Climate and Biomes

Part A: Introduction to Biomes

Biomes are both climatically and geographically defined. Biomes are regions of Earth that have similar climates and other abiotic abiotic: physical factors or conditions that influence plant and animal life. (non-living) factors such as elevation, humidity, and soil type. No matter where they occur on the planet, biomes have similar types of vegetation and animal life, or ecological communities. In this lab, you will study the major types of terrestrial (land) biomes around the world and present one biome type to your classmates. You will also become familiar with a simple way to organize biomes by precipitation and temperature.

Biomes and climate patterns

Begin this lab by connecting biomes biomes: communities of plants and animals that are defined geographically and climatically. with climate patterns. Visit The Climate Zones World Map to look for climate and biome patterns. While investigating the map, click into color zones of the map for a popup with information about the zone. Zoom in or search for specific areas. Look for patterns such as:

  • Do certain zones appear along coasts?
  • Are they in the interior of a continent?
  • Are they located north or south of the equator?

Use the map and legend to answer these questions and Checking In questions below.

Checking In

  • In what general latitude bands, or sections of the map, are the deserts located?
  • Where are the moist tropical climates located; do they seem to have a particular region within which they occur?
  • Where do you find the severe winter (extremely cold) climates?
  • What climate zone do you live in? Where else does it occur?
  • What other observations can you make about geographic climate distribution?

Be sure to check out each of the following climate zones types on the map. Relate them to the biome types, listed in parenthesis, below. (Note that some biome types exist in more than one climate zone. The alternatives are indicated by the parenthesis.)

  • Tropical Rainforest (Monsoon)
  • Semi-arid desert (Savanna, Tropical Grassland)
  • Arid Desert
  • Humid Sub-tropical (Temperate Forest)
  • Highland (Prairie, Steppe, Temperate Grassland)
  • Mediterranean (Chaparral, Shrubland)
  • Polar Tundra
  • Polar Icecap
  • Moist with Severe Winter, Subarctic (Taiga, Boreal Forest)
  • Humid Continental (Coniferous Forest)

Become a biome expert

Now that you have an overview of the locations of the world's biomes, become an expert on one type of biome. Choose one type of biome from the list above. Research the detailed characteristics of the biome using the links below. As you are researching, locate the following information about your biome. Use the information to prepare a short (3-minute) report, video, or informational poster to share with the class.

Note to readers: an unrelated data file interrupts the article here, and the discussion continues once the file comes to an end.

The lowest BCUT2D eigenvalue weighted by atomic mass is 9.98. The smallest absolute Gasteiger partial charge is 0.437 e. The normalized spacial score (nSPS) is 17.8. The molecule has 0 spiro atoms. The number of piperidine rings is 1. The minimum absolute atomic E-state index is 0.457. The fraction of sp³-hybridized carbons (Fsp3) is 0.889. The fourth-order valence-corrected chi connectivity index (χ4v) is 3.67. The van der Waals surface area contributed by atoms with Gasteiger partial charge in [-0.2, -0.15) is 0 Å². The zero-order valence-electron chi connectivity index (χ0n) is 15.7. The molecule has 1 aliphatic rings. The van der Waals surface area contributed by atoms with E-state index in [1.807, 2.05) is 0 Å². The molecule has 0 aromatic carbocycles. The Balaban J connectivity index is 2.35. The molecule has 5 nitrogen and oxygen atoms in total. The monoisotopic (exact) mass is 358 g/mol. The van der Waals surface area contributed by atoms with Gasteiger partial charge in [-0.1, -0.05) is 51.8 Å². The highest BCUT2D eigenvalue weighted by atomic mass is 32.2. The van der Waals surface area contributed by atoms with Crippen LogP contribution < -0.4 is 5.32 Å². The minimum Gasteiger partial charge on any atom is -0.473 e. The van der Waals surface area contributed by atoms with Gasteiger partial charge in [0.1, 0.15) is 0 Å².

• Temperature: average (annual) and range
  • Precipitation: average (annual) and range
  • Vegetation type
  • Typical animals found in the biome
  • Climatograph of region
  • Geographic location of biome, give an example of a city, county, or state in the biome
  • Image of biome type

Biome Reference Links

Stop and Think

Prepare a chart on which you will record your data for your presentation. Then, as you observe your classmates presentations, take notes to complete the chart. Sample Biome Worksheet (Acrobat (PDF) 492kB Feb4 22) in PDF. (right-click or ctrl-click (Mac) to download the file to your desktop or documents folder)

Characterize biomes by temperature and precipitation

A simple way to organize biomes is by their climate (temperature and precipitation). A scientist by the name of Robert Harding Whittaker was the first to propose the scheme pictured to the left. This is one type of classification scheme that you will see in this lab. Carefully examine the graphic, left, especially note the temperature and precipitation scales. The temperature scale, given in degrees Celsius, is the average temperature for a typical year. The precipitation scale, in centimeters per year, is the average of the total precipitation for a typical year. For example, Phoenix, Arizona, a subtropical desert, has an average temperature of 29.2Ëš C (84.6 ËšF) and receives an average of 21 cm (8.3 in) of rain per year. Click on the image for a larger view. Consider the advantages of organizing biome types in this manner.

Stop and Think

  1. Determine your home biome using the maps, graphics, and other resources listed here. List the name of the biome that you live in and then, using the Whittaker diagram, give the range of average annual temperature and precipitation that you would expect to find in your biome.
  2. Given a temperature and rainfall can you predict which biome type will be found? Use the graphic above, which characterizes biomes by climate patterns. Here are several examples to try:

Average Annual Temperature: 15ËšC / Average Annual Precipitation: 100 cm

Average Annual Temperature: -10ËšC / Average Annual Precipitation: 50 cm


Maps and graphics help to organize biome and climate characteristics, allowing us to see patterns in data. Using the Whittaker diagram, above, choose one biome and predict what you think would happen if:

  • Average temperature increased 5Ëš C
  • Average precipitation decreased, or increased, 25 cm per year

Once you have considered the changes, share your thoughts and ideas with your class.

In the next lesson, you will put the biomes on a Google Earth globe and compare their general locations with observed temperature and precipitation data. As you are viewing the globe, keep in mind the ideas that you generated in this discussion.